Did COVID fuel drug overdoses? Michigan deaths surged last year
COVID-19 overshadowed the opioid crisis in Michigan last year, but newly released data suggests the pandemic may have helped fuel an increase in drug deaths. Drug overdose deaths in 2020 climbed 16 percent in Michigan over the previous year — reaching an all-time high of 2,743 deaths, according to preliminary data released this week by the U.S. Centers for Disease Control and Prevention. Nationally, there were more than 93,000 drug deaths last year, a 30-percent jump. Experts attribute the spike to the isolation and strangeness of a pandemic that ground down the mental health of so many, but especially those who fought addiction. “Isolation, loss of job insecurity — all of those things are big-time stressors for anybody,” said Dr. Andrew King, an addiction specialist with the Wayne State University’s physicians group and an emergency room doctor at Detroit Medical Center’s Receiving Hospital. “People with substance use disorder in particular, might be at a higher risk of returning to use, potentially overdosing,” he said. The synthetic opioid (fentanyl), which is 50 times or more powerful than morphine, was found in 72 percent of the drug-overdose cases, or 208 cases. In the previous two years, it was present in about half of the overdose cases. “Any hit of heroin is like playing Russian roulette. It's potentially deadly,” said King, the Detroit emergency room doctor. “It's very rare now for me to see any patient who has not been exposed to fentanyl. Fentanyl is almost ubiquitous.” And because people were less likely to be with loved ones or friends during the pandemic, they were less likely to have someone close when they overdosed to administer naloxone, an emergency medication that’s used to reverse opioid overdoses. King tells patients that, if they’re going to use, be with someone with naloxone. “But in the case of the pandemic, if people are more isolated and not socializing, then sometimes it can be too late,” he said.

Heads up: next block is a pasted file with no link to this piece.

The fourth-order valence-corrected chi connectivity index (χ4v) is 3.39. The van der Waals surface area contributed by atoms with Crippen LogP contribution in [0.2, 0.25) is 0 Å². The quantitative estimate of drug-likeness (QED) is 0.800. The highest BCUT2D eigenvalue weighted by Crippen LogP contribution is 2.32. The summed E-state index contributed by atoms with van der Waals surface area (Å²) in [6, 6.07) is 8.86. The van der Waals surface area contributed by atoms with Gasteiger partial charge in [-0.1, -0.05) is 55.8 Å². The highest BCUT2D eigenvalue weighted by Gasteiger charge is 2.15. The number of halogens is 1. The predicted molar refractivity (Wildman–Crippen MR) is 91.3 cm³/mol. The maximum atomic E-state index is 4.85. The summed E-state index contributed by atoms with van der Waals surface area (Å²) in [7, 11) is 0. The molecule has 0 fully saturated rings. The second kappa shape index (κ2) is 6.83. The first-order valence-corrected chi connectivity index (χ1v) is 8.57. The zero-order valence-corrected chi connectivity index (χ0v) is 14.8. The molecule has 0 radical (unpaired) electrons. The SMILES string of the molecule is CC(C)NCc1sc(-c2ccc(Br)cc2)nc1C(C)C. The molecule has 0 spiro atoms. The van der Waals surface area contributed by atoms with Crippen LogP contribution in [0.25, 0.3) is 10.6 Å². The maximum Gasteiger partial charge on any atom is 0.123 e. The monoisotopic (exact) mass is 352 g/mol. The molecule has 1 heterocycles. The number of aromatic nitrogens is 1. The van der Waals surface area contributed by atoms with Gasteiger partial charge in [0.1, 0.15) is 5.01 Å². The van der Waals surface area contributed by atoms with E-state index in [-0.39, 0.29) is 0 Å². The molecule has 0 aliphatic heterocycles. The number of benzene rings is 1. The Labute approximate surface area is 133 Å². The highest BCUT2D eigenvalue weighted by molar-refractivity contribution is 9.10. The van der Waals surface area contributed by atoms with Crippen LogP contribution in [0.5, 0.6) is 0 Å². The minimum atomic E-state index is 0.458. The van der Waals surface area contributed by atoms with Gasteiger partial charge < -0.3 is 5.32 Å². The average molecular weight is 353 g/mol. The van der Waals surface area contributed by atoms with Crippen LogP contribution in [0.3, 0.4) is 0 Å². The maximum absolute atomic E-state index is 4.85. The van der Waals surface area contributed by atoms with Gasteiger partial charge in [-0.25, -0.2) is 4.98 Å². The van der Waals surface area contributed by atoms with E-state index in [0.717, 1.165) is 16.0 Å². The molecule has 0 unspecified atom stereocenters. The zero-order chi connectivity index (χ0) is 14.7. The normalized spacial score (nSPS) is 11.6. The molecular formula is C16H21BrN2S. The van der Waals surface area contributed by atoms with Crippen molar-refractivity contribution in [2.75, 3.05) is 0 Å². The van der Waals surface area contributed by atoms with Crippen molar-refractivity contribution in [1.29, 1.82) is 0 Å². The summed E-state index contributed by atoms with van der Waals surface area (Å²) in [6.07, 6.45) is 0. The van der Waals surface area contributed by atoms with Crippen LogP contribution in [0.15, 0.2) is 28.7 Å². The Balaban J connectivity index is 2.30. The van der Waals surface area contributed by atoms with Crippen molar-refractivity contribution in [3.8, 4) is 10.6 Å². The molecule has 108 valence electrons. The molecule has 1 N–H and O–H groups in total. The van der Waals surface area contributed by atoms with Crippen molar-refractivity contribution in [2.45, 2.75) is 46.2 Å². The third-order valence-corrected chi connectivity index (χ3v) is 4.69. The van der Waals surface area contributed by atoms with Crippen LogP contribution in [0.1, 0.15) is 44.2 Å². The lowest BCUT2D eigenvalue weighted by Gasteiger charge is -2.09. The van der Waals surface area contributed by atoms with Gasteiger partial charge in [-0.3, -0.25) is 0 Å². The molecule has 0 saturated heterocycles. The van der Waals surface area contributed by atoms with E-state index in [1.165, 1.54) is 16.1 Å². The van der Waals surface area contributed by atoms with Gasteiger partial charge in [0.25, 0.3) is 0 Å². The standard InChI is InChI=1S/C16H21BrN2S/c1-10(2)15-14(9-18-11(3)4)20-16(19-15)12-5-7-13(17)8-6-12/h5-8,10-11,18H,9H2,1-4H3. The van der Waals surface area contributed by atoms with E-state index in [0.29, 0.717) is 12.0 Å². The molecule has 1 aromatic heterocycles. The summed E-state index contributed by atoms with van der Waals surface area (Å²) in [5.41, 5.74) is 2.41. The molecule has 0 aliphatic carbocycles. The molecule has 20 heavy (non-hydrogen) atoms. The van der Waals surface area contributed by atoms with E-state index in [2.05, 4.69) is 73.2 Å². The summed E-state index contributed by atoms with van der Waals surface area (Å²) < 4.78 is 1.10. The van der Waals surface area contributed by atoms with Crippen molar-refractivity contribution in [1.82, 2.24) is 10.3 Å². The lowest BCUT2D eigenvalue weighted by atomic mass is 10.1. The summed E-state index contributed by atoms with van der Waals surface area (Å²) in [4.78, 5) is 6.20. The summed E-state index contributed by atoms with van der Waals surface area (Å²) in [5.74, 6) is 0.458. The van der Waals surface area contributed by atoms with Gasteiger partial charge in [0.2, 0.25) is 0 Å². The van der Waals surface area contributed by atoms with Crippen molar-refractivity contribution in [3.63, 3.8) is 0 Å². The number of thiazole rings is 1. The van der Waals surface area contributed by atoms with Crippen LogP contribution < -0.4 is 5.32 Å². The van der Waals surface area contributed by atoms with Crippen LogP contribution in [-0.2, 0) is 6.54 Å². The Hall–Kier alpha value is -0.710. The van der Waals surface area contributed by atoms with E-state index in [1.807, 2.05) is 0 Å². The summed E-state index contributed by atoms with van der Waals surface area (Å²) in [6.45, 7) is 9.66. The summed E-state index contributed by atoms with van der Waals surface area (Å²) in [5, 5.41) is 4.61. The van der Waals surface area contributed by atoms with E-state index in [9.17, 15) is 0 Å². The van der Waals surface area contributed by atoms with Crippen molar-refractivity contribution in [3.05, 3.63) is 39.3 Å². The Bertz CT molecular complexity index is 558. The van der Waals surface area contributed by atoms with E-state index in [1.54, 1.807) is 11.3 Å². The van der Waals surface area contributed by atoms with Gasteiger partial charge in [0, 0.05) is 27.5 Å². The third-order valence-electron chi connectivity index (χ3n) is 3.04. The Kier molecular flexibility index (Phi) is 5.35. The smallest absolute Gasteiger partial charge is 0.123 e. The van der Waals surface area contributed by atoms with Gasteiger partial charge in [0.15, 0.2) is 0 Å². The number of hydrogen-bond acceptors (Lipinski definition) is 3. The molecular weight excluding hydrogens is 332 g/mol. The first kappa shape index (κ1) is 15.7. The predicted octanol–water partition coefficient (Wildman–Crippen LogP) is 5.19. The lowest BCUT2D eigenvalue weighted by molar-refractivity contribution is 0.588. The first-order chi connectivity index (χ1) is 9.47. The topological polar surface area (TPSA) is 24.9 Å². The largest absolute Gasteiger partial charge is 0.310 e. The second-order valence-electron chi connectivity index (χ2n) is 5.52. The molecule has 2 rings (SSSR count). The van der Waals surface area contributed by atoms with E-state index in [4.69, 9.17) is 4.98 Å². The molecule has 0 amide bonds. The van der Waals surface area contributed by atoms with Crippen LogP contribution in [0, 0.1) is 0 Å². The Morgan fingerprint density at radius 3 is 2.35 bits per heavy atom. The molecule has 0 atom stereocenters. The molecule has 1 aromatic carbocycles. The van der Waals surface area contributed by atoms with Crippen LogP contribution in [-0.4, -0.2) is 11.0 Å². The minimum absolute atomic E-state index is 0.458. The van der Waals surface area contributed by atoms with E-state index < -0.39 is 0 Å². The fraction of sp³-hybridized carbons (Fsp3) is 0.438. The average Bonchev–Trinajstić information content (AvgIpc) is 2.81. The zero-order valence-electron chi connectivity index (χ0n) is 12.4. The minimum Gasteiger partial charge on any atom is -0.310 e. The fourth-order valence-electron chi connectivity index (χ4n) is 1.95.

July 19, 2021